Working for myself isn’t exactly secure either. My money is dependent on internet traffic, ad rates, Google, Amazon, and a handful of other factors I don’t have control over. But I get to control my time and where I work and even things like being able to wear my comfy pants all day instead of a suit and uncomfortable shoes. I know that I can put more effort into blogging and it will usually result in an increase in my income.
I can’t imagine ever going back to an office job. Some people think it’s odd that I work from home and make money from blogging (plus a few other contracts and a tiny bit of freelance writing) but this path works for me.
4. Traveling several times a year
Taking 2 weeks of vacation every year just isn’t enough for me. Even when I worked in a traditional job and had 3 weeks vacation, I managed to stretch those vacation days by planning trips over holidays and working around weekends. Often I ended up traveling the equivalent of about 4 weeks each year.
Now that I’m self-employed and not tied to a specific location, I have tons of flexibility. I hate the cold, gloomy winters in Germany, so I convince Andy to take his Valium and hop on a plane with me each winter to go somewhere warm and sunny. Usually those trips are anywhere from 3 weeks to 2 months. We also travel a few times throughout the year, usually within Europe, to scratch the travel itch and get a change of scenery.
People often wonder how I manage it, how I can afford it, but it’s all about priorities. Travel is my number one passion, so that’s where I spend my money. I don’t buy new clothes or shoes or purses or electronics. I’d rather be able to travel more often.
5. Traveling solo even though I’m married
For some reason people think it’s weird to travel solo, especially when you actually have a partner. They think it’s sad or lonely or boring to travel by yourself. But guess what? That’s often not the case. Sure, I’d rather travel with Andy, but he isn’t quite as addicted as I am, and he hates to fly.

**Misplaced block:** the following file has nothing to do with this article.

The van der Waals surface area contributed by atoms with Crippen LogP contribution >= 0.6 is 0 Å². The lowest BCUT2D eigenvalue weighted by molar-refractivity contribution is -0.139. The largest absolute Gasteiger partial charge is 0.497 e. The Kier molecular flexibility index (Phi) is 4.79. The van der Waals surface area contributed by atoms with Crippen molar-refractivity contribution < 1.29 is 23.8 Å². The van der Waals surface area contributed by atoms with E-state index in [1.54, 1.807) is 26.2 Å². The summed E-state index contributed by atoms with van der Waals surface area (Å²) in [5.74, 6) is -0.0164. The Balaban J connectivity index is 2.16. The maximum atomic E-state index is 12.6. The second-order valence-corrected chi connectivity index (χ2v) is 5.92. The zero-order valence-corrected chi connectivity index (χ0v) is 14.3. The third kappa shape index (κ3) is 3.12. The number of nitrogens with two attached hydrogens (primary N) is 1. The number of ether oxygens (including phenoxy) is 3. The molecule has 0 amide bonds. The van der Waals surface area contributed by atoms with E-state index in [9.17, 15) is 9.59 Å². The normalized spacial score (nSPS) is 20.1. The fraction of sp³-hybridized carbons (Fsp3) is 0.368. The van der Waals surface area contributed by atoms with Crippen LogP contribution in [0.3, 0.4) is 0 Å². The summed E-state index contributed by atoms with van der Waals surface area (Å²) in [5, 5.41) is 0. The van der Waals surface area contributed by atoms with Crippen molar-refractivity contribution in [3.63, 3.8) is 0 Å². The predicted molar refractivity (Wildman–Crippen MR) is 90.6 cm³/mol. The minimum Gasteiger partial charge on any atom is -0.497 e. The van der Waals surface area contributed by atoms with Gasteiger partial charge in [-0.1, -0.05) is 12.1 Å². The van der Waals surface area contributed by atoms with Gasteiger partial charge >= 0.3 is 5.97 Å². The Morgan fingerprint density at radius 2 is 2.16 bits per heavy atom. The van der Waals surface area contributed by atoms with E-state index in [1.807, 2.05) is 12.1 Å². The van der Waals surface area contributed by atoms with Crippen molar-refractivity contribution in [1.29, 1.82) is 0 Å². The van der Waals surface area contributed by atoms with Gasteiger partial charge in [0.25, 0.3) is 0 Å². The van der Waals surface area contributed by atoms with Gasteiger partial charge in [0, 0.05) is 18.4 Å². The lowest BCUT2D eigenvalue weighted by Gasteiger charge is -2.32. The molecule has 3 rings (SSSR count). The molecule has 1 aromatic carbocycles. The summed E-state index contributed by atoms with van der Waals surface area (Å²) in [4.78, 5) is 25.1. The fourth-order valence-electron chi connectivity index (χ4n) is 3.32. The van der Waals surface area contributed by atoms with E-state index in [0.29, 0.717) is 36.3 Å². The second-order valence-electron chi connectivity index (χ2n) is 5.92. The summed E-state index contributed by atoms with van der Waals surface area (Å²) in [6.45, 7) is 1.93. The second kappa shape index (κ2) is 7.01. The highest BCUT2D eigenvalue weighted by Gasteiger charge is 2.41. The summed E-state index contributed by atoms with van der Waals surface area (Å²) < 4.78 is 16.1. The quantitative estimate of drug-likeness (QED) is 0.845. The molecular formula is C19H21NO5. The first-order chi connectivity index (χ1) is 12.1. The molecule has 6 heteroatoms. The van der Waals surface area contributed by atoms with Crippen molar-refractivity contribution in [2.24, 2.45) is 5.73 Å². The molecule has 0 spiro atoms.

My solution is to occasionally take trips without him. I went to Cyprus in April when it was still cold and gloomy in Berlin because I needed some sunshine. In October when Andy went to Essen for a big board game festival, I went to Kosovo for a few days.
It’s a way for me to see more places, especially places he isn’t so interested in. I get my hit of travel, and since they’re solo trips, I get a jolt of confidence from it. Solo travel is a great way to build confidence because suddenly I’m handling everything on my own. I have to figure out where things are, how to get around, what I want to do and when, where to eat, all without anyone else’s input.
And as much as I’d rather travel with Andy, I’m remembering how good solo travel is for me.
6. Not having a car
In the US, it’s almost unheard of to not have a car. Most places are inaccessible without one, and it’s only in select cities like New York City and Chicago where you can really carve out a life that doesn’t involve car ownership.
It’s not like that in Germany. We can easily arrange our lives in a way that doesn’t require a car because public transportation is wonderful and connects everything you’d ever need in the city. Outside the cities, the German rail system can get us to almost anywhere we want to go. The only time I ever think “I wish we had a car” is when we’re buying big things from Ikea. Which doesn’t happen often, and they deliver for a fee.
Instead of having a driver’s license agreement with the US as a whole, the agreements are with each individual state. So some states are easy, bring your license into the office here and swap it out for a German one. Other states mean having to redo some of the test, which still isn’t a big deal. But then for a big group of states (including Georgia) you have to start over from scratch.
If I wanted a German driver’s license, I’d have to sit through weeks of classes and do countless hours of driving instruction. All for around 2000 euros. Two. Thousand. Euros. At least for now, it’s simply not worth the cost.
These are just a few of the ways in which I live a non-traditional life.
You don’t have to live a certain way just because everyone else is doing it. If something doesn’t fit with your beliefs or desires or life goals, don’t do it. Embrace who you are and what you want out of life, and don’t worry about what other people think.
Do you live a non-traditional life? Would you like to? Make up your own rules and start living the life you want.
You might also enjoy:
- How to Start a Travel Blog: Learn From My Mistakes
- Be Proud of Your Accomplishments
- Non-Traditional Interviews: Full-Time Travel with a Dog
- How I Make Money Online and Travel Up to 4 Months a Year